One of two car chases to make Top 50 (there isn't another until the Top 25), and this one is vintage Chan. Lots of great destruction, narrow streets, and one particular stunt that see's the car go sideways in order to make it through a slim alleyway. Topped off with a nice crash from the top of a parking garage and this is definitely a car chase to feel proud of.


46. Chan vs. Bradley Part 1
Gorgeous (1999)
Category: Fight - One on One



Here is a rare One on One fight for Chan, and it's a powerful and fast back and forth exchange. One of the best ways to really know if our actors have the goods and if the choreographer has the goods, is to see how long the camera maintains a shot, and how many moves are featured in each shot. This fight amazes in that it's composed of several long shots featuring 10 or more moves each! Keep in mind, most Hollywood fight scenes to this day only feature 2-3 moves before a cut. Despite mild use of wires, this is an excellent pure fight for Chan, without the use of props.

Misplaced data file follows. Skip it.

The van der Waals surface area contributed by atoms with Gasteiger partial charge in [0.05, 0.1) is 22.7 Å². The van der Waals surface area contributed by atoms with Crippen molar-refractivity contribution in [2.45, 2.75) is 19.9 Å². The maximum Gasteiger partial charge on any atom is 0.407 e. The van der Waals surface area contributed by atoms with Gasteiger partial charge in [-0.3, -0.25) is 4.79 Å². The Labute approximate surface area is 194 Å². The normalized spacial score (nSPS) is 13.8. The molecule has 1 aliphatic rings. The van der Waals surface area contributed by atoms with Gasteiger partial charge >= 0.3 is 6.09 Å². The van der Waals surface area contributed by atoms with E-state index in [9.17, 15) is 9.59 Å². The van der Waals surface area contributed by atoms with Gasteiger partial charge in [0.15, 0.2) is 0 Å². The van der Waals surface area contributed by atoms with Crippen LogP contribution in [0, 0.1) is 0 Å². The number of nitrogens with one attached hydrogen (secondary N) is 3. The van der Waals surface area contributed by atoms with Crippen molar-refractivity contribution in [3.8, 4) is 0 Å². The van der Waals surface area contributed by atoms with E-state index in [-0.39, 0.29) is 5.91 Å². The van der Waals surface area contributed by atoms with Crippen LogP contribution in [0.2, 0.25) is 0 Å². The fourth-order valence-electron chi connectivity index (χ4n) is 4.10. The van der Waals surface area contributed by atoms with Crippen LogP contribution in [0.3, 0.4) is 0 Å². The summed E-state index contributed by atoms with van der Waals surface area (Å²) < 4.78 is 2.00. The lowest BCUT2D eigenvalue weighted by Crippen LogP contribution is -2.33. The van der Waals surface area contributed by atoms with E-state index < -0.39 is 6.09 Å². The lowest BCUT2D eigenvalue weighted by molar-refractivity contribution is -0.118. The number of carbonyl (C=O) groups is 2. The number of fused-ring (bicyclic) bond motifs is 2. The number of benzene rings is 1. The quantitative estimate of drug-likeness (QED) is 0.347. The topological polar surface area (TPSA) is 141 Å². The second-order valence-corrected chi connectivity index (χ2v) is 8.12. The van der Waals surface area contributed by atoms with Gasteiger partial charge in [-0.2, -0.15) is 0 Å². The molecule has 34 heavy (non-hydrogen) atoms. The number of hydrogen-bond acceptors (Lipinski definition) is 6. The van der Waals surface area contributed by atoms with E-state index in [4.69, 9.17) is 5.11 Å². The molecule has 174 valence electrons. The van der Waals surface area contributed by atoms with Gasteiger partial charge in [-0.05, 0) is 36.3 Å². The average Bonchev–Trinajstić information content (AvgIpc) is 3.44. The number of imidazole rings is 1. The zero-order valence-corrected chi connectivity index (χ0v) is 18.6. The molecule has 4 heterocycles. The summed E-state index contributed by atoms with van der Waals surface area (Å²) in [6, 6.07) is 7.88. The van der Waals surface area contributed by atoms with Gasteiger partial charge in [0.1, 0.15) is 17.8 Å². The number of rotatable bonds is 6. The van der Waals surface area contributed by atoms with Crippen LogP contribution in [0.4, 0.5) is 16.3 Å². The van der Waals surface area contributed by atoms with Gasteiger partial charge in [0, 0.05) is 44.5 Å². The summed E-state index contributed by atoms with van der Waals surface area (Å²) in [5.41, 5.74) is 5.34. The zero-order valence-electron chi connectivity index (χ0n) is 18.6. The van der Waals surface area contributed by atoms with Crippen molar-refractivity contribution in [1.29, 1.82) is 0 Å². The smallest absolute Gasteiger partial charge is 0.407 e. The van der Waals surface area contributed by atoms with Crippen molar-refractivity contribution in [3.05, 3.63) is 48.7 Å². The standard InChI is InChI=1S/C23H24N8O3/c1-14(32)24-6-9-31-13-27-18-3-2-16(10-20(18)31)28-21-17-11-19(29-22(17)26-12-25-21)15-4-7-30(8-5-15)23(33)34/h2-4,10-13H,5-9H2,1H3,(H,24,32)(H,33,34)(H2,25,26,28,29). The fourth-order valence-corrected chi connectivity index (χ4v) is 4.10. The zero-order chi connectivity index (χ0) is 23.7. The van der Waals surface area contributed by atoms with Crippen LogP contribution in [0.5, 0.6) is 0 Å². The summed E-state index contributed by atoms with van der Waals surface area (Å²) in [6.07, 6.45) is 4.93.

45. Indian Temple Fight
The Myth (2005)
Category: Fight - Multiple People/Prop



Did I say that his was kind of fight was Chan's bread and butter? Did I also mention that it's one of my favorite types? Here's another great example of Chan mixing humor, martial arts action, and creative prop/weapon/environment use to craft an efficient and entertaining sequence. It's incredible that Chan was still creating these scenes this late in his career.


44. Motorcycle & Bats Fight
Gorgeous (1999)
Category: Fight - Multiple People/Weapons/Prop



How long do you think it took Chan to learn how to pick up those bats off the ground with just his feet? It's little details like that, which are easy to look past and not appreciate when it comes to Chan sequences. It's a real move, as is all his incredible slickness with those bats. Perhaps this isn't 'better' than the likes of some of the other sequences above, however, it never fails to entertain me greatly to see him go back and forth with those bats like a great Harpo Marx routine.